Style

Gypsy Sport Made Grown Ass Men Cry

Fashion week’s never seen fierce like this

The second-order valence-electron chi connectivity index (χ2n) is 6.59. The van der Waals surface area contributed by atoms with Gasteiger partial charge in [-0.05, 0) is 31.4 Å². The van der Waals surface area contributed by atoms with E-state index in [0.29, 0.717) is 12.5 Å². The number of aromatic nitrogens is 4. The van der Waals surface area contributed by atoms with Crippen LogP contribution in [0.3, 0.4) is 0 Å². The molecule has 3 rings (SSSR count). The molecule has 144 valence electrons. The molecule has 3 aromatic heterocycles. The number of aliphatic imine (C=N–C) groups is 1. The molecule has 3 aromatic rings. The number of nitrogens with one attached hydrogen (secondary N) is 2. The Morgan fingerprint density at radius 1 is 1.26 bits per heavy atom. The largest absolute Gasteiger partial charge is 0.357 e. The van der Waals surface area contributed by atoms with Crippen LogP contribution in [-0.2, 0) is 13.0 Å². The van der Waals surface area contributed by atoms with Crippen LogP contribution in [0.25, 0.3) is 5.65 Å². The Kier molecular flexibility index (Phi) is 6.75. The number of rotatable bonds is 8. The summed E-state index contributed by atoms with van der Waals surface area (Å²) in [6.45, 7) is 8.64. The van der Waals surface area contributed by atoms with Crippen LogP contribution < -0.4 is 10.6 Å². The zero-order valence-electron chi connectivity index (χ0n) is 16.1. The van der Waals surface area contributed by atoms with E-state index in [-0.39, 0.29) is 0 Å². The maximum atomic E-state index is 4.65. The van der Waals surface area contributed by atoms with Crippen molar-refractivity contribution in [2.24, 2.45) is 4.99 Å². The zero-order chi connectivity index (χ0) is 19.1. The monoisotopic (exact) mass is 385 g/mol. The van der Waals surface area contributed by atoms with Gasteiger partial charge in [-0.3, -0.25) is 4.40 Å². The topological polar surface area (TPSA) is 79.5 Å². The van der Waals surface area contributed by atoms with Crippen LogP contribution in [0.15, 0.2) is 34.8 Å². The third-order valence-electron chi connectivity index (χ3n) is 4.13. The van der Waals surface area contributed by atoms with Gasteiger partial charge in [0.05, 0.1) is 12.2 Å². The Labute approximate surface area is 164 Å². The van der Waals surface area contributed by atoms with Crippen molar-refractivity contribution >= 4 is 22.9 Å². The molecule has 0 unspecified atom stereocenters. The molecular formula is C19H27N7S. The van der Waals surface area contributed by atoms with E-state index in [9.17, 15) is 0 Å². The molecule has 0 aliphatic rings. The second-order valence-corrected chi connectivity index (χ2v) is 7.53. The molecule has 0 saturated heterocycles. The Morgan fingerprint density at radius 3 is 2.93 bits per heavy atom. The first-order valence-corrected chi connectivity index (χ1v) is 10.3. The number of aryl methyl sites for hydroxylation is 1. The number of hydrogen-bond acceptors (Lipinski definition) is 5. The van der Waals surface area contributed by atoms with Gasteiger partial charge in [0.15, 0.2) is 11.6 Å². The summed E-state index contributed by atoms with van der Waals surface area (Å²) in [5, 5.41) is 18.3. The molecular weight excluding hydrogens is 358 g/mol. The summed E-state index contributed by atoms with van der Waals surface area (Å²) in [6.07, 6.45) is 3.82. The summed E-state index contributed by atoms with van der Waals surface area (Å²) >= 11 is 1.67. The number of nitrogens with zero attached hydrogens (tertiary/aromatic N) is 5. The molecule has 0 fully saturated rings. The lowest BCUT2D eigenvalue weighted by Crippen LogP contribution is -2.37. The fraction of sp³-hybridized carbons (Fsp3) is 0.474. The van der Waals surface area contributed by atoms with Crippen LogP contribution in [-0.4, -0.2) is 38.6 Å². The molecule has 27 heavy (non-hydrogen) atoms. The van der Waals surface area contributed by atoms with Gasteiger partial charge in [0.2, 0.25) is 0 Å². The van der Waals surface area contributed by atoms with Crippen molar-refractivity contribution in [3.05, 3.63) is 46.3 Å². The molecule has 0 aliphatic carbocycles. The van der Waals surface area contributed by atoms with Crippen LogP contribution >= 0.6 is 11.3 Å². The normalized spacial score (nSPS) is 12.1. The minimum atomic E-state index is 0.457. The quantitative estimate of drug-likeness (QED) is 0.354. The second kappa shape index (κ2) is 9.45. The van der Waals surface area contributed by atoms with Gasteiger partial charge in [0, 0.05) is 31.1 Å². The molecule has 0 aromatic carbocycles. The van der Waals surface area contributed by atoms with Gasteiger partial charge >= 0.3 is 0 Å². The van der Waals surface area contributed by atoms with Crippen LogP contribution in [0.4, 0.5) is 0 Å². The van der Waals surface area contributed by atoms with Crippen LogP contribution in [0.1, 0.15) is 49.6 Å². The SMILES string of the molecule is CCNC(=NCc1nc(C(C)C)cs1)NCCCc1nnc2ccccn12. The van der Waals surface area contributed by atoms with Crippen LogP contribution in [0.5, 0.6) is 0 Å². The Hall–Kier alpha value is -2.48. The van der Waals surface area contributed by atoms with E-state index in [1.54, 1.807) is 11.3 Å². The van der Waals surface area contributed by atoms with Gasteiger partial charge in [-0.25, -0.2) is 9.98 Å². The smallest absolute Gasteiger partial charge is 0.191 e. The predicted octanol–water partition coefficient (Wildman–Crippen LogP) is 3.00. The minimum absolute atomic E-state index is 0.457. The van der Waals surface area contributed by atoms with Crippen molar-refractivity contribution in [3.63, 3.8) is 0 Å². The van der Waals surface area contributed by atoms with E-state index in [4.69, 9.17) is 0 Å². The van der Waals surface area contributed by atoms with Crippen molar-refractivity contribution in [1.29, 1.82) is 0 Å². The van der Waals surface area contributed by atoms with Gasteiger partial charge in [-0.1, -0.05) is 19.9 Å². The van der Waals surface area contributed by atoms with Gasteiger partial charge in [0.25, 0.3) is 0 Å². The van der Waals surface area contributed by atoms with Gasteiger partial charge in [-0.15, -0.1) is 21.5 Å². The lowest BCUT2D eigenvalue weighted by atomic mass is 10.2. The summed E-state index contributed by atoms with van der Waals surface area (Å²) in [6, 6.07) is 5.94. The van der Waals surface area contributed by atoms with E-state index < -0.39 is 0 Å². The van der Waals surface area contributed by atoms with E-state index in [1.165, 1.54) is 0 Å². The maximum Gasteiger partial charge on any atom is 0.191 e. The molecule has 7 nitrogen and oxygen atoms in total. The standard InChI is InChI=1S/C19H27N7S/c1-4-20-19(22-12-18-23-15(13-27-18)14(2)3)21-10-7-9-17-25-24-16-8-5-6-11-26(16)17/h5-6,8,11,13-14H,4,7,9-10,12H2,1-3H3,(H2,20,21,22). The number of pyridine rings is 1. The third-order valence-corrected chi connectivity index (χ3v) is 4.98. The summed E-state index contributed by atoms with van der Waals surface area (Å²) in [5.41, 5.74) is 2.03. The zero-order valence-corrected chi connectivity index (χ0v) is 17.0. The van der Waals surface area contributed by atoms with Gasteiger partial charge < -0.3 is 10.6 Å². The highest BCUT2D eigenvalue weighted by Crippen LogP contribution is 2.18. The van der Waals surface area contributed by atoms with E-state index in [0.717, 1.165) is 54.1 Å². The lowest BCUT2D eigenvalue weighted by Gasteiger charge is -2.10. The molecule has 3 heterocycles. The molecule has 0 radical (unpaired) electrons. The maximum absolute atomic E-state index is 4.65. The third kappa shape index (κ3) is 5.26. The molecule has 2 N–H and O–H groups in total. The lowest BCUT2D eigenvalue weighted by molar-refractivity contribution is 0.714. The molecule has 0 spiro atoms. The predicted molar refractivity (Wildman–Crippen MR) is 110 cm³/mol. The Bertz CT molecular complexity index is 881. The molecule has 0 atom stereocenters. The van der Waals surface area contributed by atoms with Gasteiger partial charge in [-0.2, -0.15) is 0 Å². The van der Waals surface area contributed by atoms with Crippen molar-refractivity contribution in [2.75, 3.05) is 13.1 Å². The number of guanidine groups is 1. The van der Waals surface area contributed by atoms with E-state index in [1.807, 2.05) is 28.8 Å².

Topping his guerrilla-style show on the streets of Paris last season was all but impossible, especially when the location was Pier 59 Studios. The space is, as it says on the tin, a studio, so nothing remarkable—a big plain square space. But with less distraction came a more focused attention—and it made some showgoers cry. As designer Rio Uribe joined his motley crew of street- and social-cast misfits for the show’s finale, people in the audience wiped tears from their eyes—it was emotional. Before it was emotional though, it was fierce—like Paris is Burning in upcycled attire. Blonde-buzzed model Jazzelle Zanaughtti opened the show in a black leather mini skirt, black patent thigh-high boots, and a chain and metal wire bra, like a Mad Max character, but much more explicit. Shortly after the show, she posted a slow-mo vid to her Instagram, @uglyworldwide, with the caption, “y’all bitches can’t even spell NASTY!!” I mean, I thought I could, but now I’m not sure. The non-binary brigade that thence poured forth was life affirming. Big, small, tall, short, L, G, B, T, Q…everyone was represented. Actually, lolz, there were no straight white men. But they’re represented enough! Ladies, am I right? And in a first for Uribe, this collection was exclusively black and white. He told me that post show, but honestly if I’d been asked what the color palette was afterwards, I wouldn’t have said it was such. With the richly diverse selection of skin tones (and readers, there was a lot of skin), the tattoos, and hair colors, from pink and red to sundry shades of blonde, “black and white” honestly didn’t register. Maybe that was the point. “We had 300 people come to a casting—we only invited 100, but of course, somehow, people find out,” explained Uribe. “We cut that down to these 30—it’s all people that I think need to be seen on a runway, of different ages, different body types, skin tones, genders, and I have the power to do that—I always have. My biggest statement is always about diversity and inclusion.” A flip through the slideshow and you’ll see, this group of humans mostly doesn’t match society’s white-washed beauty mold. And you could see too, that many of them might be uncomfortable in situations where those molds are revered as important—essential even. But here, on Uribe’s runway, populated with so many other “others,” everyone was celebrated for exactly who they were. Everyone was fabulous. Everyone was fierce. Equally so? Well, just about. Except perhaps Desmond Is Amazing, the 10-year-old LGBTQ activist, drag performer, and founder of the fist drag house for youths, Haus of Amazing. Desmond served so much fabulous sass on that runway and walked like a bonafide pro. You can find that star at desmondisamazing.com. The Clermont Twins also walked, their signature long, blonde hair swanging behind chainmail dresses made from crushed soda cans, and all accessorized with cowboy boots and hats, and British trans activist Munroe Bergdorf, with pink ombré hair, black boots, a silk and lace chemise, and an Elizabethan-style lace neck ruff—she closed the show, and just then, it was like a weight was lifted off everyone. In those moments, no one, audience included, was shackled by socially constructed prejudices. And as Uribe walked back out with Bergdorf and the rest of the gang, we cried a bit. As I said—it was emotional. 

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